Published: Thu, October 12, 2017
Research | By Raquel Erickson

This weirdo dwarf planet has a ring around it

This weirdo dwarf planet has a ring around it

Named after the Hawaiian goddess of childbirth, it is among a handful of known dwarf planets beyond the orbit of Neptune, which with the other so-called giant planets - Saturn, Uranus and Jupiter - all have rings.

The peculiar dwarf planet Haumea has just gotten more peculiar with the discovery of some faint rings around it. The term "dwarf planet" probably brings to mind bodies like Pluto - flawless spheres that only just miss out on true planethood.

It wasn't just rings that the team were looking out for however, as it also gave astronomers an opportunity to analyse its shape, and it could be about to jeopardise its status as a dwarf planet.

This suggested something was obscuring it, most likely a series of rings, that was only confirmed after many months of follow-up research by a team led by José Luis Ortiz of the Instituto de Astrofísica de Andalucía. The team hoped to learn more about the size and shape of the dwarf planet because the distance of that star from Haumea was so vast that its shadow appeared at regular size. In fact, it might be taken out of the "dwarf planets list" that the astronomers composed. The total number of officially recognised dwarf planets is now five, but some astronomers argue there could be hundreds of objects in the solar system that fit the definition. At that moment, using 12 telescopes from 10 different laboratories, the researchers could see that the dwarf planet was joined with other materials.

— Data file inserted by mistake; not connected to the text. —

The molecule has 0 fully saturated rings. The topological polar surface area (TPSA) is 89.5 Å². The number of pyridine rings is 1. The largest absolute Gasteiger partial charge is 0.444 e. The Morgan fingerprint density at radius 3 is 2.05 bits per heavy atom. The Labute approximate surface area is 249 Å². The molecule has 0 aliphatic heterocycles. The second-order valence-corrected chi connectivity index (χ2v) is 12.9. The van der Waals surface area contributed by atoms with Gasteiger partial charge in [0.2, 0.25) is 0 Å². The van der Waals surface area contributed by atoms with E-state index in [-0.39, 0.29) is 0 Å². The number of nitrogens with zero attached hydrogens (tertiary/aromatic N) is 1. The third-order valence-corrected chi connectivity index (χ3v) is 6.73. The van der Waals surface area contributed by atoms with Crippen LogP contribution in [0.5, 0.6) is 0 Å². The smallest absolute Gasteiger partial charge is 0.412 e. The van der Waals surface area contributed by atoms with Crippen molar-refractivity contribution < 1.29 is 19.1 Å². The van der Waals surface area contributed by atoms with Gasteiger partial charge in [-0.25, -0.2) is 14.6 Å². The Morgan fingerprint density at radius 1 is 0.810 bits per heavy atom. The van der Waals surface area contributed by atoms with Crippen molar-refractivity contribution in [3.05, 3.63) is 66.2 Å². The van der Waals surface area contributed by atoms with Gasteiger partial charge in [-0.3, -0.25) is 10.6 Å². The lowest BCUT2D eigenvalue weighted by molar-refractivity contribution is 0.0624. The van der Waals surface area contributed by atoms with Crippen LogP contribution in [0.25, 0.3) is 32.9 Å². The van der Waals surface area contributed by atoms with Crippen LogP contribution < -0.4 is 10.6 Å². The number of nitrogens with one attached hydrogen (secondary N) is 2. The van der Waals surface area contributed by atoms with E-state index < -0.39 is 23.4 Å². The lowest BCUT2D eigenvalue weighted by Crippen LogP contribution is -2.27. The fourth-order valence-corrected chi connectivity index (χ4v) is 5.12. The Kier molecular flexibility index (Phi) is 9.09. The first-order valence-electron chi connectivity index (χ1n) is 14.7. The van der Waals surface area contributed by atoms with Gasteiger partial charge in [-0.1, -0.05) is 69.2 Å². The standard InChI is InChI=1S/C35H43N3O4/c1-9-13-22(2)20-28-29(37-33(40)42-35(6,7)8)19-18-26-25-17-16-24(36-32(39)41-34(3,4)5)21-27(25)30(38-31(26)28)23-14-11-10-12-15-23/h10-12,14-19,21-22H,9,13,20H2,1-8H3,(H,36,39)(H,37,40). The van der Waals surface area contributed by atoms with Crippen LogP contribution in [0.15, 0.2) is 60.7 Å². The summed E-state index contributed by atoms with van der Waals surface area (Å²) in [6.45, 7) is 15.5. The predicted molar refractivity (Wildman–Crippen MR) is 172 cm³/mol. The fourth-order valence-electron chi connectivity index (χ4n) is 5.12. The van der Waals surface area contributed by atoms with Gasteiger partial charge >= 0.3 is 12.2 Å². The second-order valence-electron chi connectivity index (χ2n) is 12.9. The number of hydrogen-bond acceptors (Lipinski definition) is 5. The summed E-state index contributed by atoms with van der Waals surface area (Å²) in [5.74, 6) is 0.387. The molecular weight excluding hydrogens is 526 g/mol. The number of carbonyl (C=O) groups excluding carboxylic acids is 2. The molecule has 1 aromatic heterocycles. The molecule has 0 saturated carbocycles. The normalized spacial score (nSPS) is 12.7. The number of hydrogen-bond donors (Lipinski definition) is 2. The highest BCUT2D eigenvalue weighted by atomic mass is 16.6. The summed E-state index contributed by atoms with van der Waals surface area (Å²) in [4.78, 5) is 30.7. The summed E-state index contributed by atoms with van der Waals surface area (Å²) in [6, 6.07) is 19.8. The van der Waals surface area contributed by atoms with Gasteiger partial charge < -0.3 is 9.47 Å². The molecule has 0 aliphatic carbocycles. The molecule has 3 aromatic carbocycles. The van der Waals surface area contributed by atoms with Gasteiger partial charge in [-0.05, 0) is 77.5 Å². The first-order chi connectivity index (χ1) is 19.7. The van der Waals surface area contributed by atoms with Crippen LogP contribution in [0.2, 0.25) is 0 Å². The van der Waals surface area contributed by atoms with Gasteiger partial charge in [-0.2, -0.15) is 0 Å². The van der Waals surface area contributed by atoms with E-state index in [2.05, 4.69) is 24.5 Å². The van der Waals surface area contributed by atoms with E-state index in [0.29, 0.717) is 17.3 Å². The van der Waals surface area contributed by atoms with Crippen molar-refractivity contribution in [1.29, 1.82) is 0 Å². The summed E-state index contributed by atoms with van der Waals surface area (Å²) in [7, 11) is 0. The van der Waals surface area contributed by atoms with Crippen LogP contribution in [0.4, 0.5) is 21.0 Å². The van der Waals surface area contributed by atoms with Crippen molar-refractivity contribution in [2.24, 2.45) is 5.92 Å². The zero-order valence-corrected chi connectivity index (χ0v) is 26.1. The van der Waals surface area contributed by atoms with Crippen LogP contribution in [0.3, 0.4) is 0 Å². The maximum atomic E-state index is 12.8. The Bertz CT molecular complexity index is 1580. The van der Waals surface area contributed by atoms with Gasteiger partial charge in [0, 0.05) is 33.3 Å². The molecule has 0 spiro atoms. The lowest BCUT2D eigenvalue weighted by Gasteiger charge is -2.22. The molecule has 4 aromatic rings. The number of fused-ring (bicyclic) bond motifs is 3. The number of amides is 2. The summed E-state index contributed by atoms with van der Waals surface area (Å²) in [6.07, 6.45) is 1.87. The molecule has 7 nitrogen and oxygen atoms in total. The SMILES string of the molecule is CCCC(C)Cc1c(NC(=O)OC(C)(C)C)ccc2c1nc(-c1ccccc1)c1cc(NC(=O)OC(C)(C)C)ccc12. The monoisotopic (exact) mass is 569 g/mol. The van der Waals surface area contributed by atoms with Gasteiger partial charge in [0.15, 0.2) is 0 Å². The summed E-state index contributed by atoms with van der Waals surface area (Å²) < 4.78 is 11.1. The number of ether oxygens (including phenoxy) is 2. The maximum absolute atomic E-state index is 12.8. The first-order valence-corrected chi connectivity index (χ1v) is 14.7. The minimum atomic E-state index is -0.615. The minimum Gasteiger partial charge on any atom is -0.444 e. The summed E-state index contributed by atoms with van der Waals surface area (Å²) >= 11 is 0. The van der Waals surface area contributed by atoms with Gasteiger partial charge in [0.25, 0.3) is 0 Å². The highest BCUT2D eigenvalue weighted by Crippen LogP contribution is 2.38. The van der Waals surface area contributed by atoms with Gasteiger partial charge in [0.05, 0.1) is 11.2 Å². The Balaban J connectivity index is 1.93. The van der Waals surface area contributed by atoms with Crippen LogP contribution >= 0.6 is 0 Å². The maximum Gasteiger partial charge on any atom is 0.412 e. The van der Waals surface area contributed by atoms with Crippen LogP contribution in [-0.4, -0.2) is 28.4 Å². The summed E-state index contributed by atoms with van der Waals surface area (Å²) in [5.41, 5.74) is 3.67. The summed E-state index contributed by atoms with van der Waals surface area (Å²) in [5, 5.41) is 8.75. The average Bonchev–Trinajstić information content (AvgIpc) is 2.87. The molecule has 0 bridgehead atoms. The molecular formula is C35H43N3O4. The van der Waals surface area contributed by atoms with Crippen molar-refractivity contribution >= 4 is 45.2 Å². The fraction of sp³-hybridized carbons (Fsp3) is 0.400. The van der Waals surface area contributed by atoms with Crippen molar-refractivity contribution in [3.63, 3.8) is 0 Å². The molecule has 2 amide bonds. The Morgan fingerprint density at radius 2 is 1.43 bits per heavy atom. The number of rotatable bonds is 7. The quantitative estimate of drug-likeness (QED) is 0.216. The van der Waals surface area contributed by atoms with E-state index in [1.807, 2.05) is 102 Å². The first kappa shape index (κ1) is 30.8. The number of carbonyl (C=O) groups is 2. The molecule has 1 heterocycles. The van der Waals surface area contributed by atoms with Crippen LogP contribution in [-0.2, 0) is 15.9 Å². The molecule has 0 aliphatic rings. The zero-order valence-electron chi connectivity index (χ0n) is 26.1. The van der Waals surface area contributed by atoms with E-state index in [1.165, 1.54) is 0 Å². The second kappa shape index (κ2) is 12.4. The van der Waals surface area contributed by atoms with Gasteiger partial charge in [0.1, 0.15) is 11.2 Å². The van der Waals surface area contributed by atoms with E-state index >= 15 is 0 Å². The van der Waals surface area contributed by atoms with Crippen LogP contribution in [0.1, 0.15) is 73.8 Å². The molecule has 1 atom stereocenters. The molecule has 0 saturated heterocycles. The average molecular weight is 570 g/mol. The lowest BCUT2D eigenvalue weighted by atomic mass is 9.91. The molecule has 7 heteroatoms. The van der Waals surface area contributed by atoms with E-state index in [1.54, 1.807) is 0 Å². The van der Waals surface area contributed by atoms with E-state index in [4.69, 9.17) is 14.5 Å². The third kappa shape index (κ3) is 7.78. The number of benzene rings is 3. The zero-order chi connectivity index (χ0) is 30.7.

Two minor planets closer than Neptune have rings: the 250-km-wide Chariklo and Chiron, both orbiting "between the asteroid belt and Kuiper belt", the Planetary Society says.

Hydrostatic equilibrium is the scientific way of saying that a lump of rock is so big its own gravity has pulled it all in and made it spherical, or at least an ellipsoid. But it's too soon to say for sure whether Haumea really doesn't match up to this criteria.

Astronomers have discovered that Haumea, an egg-shaped dwarf planet at the edge of the Solar System, is surrounded by a ring of particles. Now, after finding a ring around Haumea, rings should not come as a surprise anymore. But as for how it formed, we don't yet know. Ortiz estimates that about a quarter of bodies in the outer solar system might have rings around them, although he stresses that this is still "pure speculation" for now.

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